Stephen King is a human being. He’s a normal man who happens to be good at, and enjoys, writing horror novels. He was a little boy with recurring ear infections, who spent a lot of time bedridden, reading and copying comic books. At the encouragement of his mother, he wrote his own stories, and his mother gave him a quarter for each of them.
That was before Tabitha King fished a bunch of notes out of Stephen’s waste bin and read the idea he’d been playing around with about a girl called “Carrie”. Tabby looked past the problems Stephen saw with the concept and wanted to know how the story ended. In 1973, after a meagre advance from the initial publisher, the paperback rights for Carrie sold for $400 000.
Stephen King admits that his memory is flawed and limited, probably due to his addiction to alcohol and drugs in the first half of his career (he doesn’t remember writing much of Cujo). I wish he’d remembered more of his early life, because the memoir section of this book is fascinating, and far too short.
Stephen King’s advice about writing
The third part of the book is the official section “On Writing”, although King includes interesting writing anecdotes throughout the book. The value of this section is immense due to King’s extensive and instructive writing examples. He includes further discussion of writing, re-writing, and the symbolism of Carrie and some of his other works, and also some submission and querying examples.
King’s writing advice itself is fairly standard and targeted at beginners, but writers at any level of experience will benefit from the analysis he offers of his work. As a postscript King includes a raw first draft opening passage of The Hotel Story, followed by a hand-revised version and detailed explanation of the revisions. This section alone is worth studying carefully.
In his older (wiser) age, King has definitely softened in his derision of writers who plot their books (King is a notorious freewriter). I remember reading his earlier, very scathing, remarks in an introduction to The Gunslinger, and that has left a sour impression on me. I was glad to find him more tolerant of us these days.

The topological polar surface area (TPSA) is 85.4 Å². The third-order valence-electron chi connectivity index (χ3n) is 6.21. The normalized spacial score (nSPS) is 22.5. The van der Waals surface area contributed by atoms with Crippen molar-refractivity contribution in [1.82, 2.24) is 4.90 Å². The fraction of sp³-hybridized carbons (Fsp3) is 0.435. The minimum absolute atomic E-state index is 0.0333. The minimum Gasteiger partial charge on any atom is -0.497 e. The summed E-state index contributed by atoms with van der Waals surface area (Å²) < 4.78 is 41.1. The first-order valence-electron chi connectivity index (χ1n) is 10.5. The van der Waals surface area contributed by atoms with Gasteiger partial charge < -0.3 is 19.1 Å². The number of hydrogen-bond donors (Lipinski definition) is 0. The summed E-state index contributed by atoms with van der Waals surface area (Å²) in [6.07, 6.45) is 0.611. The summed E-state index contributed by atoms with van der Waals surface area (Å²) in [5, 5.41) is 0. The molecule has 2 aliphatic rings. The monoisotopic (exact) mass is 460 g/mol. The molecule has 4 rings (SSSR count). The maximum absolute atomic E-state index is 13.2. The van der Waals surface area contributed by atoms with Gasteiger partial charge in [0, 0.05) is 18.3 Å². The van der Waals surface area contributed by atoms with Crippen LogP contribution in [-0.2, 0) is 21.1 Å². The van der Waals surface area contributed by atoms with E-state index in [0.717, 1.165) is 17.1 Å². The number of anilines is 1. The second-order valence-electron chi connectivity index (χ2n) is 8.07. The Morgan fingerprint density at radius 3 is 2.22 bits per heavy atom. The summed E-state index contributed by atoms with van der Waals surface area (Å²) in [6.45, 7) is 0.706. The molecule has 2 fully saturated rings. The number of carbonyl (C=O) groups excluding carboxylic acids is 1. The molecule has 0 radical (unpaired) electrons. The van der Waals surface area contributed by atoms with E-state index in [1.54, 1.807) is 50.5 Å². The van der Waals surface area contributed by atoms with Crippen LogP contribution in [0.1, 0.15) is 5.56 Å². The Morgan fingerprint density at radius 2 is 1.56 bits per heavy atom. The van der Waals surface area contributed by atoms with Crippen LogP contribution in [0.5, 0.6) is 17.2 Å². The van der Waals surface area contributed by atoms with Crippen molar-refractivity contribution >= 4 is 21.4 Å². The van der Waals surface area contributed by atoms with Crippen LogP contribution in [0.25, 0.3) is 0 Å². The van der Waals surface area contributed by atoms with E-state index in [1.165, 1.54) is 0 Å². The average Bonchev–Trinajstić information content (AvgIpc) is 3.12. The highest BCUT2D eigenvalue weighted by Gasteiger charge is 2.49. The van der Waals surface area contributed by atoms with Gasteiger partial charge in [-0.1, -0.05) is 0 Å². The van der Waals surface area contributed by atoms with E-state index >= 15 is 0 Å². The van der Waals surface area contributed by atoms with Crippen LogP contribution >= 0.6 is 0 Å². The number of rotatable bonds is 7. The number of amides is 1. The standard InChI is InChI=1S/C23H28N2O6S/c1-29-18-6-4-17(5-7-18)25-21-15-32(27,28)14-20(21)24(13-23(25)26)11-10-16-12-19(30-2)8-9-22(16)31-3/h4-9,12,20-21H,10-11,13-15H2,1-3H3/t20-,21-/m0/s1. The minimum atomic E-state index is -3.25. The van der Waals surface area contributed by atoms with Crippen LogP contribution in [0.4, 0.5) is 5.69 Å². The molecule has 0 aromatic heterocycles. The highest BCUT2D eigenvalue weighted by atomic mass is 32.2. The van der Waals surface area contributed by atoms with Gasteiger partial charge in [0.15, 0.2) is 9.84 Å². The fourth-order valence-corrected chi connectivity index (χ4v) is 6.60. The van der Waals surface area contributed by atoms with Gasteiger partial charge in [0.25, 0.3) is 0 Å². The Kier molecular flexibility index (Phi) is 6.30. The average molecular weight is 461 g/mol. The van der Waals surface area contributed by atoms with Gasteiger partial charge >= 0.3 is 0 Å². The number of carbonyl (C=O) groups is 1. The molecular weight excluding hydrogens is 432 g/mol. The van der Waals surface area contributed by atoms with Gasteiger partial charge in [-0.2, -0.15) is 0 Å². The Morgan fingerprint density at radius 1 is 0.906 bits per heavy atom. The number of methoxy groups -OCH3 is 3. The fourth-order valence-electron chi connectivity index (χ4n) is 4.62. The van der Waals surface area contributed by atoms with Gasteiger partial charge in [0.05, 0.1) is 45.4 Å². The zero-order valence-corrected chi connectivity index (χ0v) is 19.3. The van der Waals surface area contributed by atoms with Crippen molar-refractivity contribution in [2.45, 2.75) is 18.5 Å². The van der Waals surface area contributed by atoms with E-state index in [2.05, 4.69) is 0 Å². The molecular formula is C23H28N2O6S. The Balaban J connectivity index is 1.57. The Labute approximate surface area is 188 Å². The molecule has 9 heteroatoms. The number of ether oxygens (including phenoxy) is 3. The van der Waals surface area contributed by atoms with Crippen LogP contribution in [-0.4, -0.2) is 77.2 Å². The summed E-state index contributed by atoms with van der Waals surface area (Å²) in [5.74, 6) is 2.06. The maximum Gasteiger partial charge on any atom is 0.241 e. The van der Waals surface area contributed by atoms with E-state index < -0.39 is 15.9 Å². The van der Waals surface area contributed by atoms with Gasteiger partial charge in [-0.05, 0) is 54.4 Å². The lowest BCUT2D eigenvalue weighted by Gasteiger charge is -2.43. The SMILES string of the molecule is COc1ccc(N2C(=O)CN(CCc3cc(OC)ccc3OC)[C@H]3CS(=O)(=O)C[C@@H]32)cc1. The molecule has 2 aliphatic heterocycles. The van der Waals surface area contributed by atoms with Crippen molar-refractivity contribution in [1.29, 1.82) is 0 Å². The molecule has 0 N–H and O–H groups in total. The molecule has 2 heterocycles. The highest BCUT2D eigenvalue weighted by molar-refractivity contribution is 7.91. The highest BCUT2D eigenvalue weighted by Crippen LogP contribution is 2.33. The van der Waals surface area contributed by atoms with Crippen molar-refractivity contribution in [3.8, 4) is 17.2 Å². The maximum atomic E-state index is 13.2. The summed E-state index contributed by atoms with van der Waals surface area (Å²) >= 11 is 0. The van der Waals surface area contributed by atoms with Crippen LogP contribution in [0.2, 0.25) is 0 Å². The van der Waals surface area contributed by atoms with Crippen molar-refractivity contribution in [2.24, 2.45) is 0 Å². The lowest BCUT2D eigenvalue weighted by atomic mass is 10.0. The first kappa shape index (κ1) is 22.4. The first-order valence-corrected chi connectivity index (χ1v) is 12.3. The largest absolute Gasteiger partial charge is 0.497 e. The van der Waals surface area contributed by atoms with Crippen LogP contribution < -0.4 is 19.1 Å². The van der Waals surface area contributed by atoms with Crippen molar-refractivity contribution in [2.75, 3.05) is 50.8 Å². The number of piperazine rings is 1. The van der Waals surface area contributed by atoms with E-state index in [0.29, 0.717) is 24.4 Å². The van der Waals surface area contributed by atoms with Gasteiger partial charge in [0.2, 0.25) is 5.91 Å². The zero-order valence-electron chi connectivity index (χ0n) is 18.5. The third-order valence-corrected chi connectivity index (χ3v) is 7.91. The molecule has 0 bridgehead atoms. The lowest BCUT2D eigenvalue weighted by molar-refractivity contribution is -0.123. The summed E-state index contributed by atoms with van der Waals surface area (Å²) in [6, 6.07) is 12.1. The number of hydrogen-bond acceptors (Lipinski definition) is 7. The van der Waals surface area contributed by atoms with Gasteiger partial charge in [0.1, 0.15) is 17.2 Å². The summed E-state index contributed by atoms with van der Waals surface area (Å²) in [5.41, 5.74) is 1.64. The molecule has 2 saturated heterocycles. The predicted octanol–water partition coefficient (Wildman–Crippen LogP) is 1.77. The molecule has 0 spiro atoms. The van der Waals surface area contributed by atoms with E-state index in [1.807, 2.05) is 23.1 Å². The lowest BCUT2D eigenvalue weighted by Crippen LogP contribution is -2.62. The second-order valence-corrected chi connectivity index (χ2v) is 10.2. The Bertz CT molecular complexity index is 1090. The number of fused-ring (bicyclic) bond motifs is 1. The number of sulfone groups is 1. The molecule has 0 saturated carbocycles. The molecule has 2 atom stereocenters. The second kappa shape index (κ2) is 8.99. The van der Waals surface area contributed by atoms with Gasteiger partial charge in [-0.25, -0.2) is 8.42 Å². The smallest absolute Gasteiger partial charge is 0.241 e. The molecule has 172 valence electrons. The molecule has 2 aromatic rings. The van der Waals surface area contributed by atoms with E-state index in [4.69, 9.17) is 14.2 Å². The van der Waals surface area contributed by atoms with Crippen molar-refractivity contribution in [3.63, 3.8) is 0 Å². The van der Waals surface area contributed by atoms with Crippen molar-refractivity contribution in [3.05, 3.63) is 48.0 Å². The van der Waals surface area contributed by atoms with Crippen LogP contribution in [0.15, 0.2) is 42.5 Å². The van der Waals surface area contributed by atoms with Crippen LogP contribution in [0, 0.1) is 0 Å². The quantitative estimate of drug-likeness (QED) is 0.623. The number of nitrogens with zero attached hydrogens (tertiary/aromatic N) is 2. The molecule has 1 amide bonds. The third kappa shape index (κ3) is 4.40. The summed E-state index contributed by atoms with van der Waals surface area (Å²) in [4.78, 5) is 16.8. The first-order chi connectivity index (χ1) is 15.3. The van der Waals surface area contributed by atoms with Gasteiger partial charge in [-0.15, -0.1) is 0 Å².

Everything you wanted to know about that accident
King includes a detailed description of his accident in 1999 in a postscript – far more detail than the earlier memoir. Even in this section King manages to turn the story into a lesson about writing. The accident occurred while King was battling with this very book.
Again, it was Tabby who did the necessary encouragement and gentle pushing to get him back to writing. King returned to working on On Writing still in a wheelchair and in pain, getting through the terror of trying to put words on paper again without inspiration. The moral of the story? If he can, you can.
Sometimes editors know their writers too well
There are two editorial issues I need to comment on. King’s editor has been working with him for a long time, and that’s why I think these two points slipped through. When King introduces his mother, he gives her name as Nellie Ruth Pillsbury King, but neglects to mention that she was known as “Ruth”. The reader picks this up later after he has referred to her as “my mother” or “Mom” for several pages, and then writes: “Ruth, on the other hand, had been left holding the baby when Don ran out.”1
Another confusing point comes after the length of description given to King’s first two children, who are named and about whom he tells a number of anecdotes. King then neglects to mention that he and Tabby had a third child until much later in the book. Owen is only mentioned very incidentally as part of the story of King’s accident, when Owen is an adult himself.
Excellent reference resource for any writer
The story of how Stevie King gradually became best-selling horror writer, Stephen King, is fascinating for anyone – whether a writer or reader. If you’ve ever asked, been asked, or wanted to ask a writer how they do it, where they get their ideas from, here’s your answer. And you get the answer from one of the most famous of today’s popular writers. King doesn’t just try to answer these illusive questions, in typical story-teller fashion he attempts to SHOW the process.
On Writing is an inspirational journey and a very personal one. I’m not a major fan of Stephen King’s books, but I’m happy to admit I chuckled a lot through this one, and writhed at the description of a doctor bursting young Stevie’s eardrums. King can still tell a story. This is a book I think I’ll refer to occasionally for inspiration, and for that feeling that someone else knows what it’s like to spend time at this writing thing.
1 Page 16: On Writing by Stephen King, published by Pocket Books, Simon & Schuster, Inc, 2002
This article was first published on BellaOnline in April 2006. © Elsa Neal